most expensive with the largest engine that is currently made?  Probably
not...  Why?  Because other things come in to play...  what do I need to do
with it... Am I going to pull a 30 ft trailer?  Do I want to pay $3000 to
get a 454 or larger engine... Those same economic principals apply to
buildings... don't buy a sears tower if you only need a sears store... make
sure the building fits what is required... If you want extra capacity then
ask for it, increase the loads, modify the specifications, say you want a
maximum 60% CSR, etc.

Just wanted to emphasize that metal buildings produced by a reputable
company are designed to meet the requirements of the code, loadings, and
owner's criteria all at a safe level.  Z-Purlins have many years or testing
and field experience to justify their use.  The part to be paranoid about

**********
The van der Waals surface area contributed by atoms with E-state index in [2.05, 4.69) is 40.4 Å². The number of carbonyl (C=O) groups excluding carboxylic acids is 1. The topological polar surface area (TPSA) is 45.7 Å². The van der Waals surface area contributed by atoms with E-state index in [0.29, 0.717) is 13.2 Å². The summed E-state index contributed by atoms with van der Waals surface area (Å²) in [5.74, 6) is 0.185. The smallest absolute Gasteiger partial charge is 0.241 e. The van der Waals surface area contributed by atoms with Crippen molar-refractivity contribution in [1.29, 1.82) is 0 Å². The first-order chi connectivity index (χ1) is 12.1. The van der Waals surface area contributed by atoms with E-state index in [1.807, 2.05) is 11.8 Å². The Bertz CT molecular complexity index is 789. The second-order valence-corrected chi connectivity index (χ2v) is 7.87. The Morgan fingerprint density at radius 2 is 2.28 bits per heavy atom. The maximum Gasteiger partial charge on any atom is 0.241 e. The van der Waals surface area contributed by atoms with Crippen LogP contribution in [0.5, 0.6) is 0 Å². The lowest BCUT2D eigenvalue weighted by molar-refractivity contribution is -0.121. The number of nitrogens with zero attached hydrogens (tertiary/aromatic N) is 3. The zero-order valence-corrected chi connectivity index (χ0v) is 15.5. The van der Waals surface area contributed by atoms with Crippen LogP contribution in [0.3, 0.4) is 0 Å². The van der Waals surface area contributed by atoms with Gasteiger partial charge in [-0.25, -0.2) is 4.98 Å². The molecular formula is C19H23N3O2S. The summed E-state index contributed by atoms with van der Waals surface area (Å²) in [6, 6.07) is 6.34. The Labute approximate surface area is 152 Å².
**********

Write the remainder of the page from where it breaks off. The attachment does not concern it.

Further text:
cold formed members is if you have to hand calculate effective properties as
this could take days per section by hand (small exageration). :-)

Using Shear Flow Theory... Z-Purlins due to their shape, when a vertical
load is applied in plane with the web, will tend to translate laterally were
as C-Purlins/Girts will tend to torsionally rotate.  So if torsion is of
concern then be more wary of C-Sections.

My 2 cents worth,
Greg Effland, P.E.


-----Original Message-----
From: Mark Nowmos [mailto:mnowmos(--nospam--at)compuserve.com]
Sent: Monday, May 14, 2001 1:06 AM
To: seaint(--nospam--at)seaint.org
Subject: Re: doubts in Pre-engineered metal building design


Be very skeptical.  These manufacturers design to the tightest of what the
code allows.  And some of them seem to design in a vacuum, I believe the
psychological term is "solipsism", where the outside world is just a fantasy
envisioned by the beholder.  Check all their numbers.  I get the feeling
that they have people just plugging numbers into a design program, with no
review by an actual engineer.  Perhaps I'm being cynical or paranoid, but
the use of Z-sections makes me cringe (especially when they are not
laterally braced for torsion).

Mark Nowmos (not a fan of these cheap, to-the-letter-of-the-building-codes
buildings)

Bill Polhemus wrote:

>
> Not sure as to the origin of your question.
>